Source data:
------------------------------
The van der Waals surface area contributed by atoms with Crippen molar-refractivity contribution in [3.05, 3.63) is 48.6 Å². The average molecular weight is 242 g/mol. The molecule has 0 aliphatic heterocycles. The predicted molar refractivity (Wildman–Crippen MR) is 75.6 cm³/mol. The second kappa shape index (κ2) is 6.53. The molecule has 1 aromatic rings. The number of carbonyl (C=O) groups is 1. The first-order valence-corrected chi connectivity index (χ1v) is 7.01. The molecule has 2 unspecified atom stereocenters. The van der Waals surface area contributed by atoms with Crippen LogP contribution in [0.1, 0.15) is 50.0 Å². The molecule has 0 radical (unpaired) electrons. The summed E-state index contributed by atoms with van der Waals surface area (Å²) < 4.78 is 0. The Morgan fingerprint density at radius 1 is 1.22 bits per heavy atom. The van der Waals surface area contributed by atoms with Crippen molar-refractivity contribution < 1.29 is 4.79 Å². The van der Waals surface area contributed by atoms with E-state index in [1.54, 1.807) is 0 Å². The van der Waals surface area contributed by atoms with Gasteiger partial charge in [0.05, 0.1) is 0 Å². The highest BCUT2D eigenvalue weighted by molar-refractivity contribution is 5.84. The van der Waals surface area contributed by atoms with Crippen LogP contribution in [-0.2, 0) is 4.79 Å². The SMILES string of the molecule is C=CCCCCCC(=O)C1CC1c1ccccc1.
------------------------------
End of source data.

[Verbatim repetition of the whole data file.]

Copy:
The van der Waals surface area contributed by atoms with Crippen molar-refractivity contribution in [3.05, 3.63) is 48.6 Å². The average molecular weight is 242 g/mol. The molecule has 0 aliphatic heterocycles. The predicted molar refractivity (Wildman–Crippen MR) is 75.6 cm³/mol. The second kappa shape index (κ2) is 6.53. The molecule has 1 aromatic rings. The number of carbonyl (C=O) groups is 1. The first-order valence-corrected chi connectivity index (χ1v) is 7.01. The molecule has 2 unspecified atom stereocenters. The van der Waals surface area contributed by atoms with Crippen LogP contribution in [0.1, 0.15) is 50.0 Å². The molecule has 0 radical (unpaired) electrons. The summed E-state index contributed by atoms with van der Waals surface area (Å²) < 4.78 is 0. The Morgan fingerprint density at radius 1 is 1.22 bits per heavy atom. The van der Waals surface area contributed by atoms with Crippen molar-refractivity contribution < 1.29 is 4.79 Å². The van der Waals surface area contributed by atoms with E-state index in [1.54, 1.807) is 0 Å². The van der Waals surface area contributed by atoms with Gasteiger partial charge in [0.05, 0.1) is 0 Å². The highest BCUT2D eigenvalue weighted by molar-refractivity contribution is 5.84. The van der Waals surface area contributed by atoms with Crippen LogP contribution in [-0.2, 0) is 4.79 Å². The SMILES string of the molecule is C=CCCCCCC(=O)C1CC1c1ccccc1.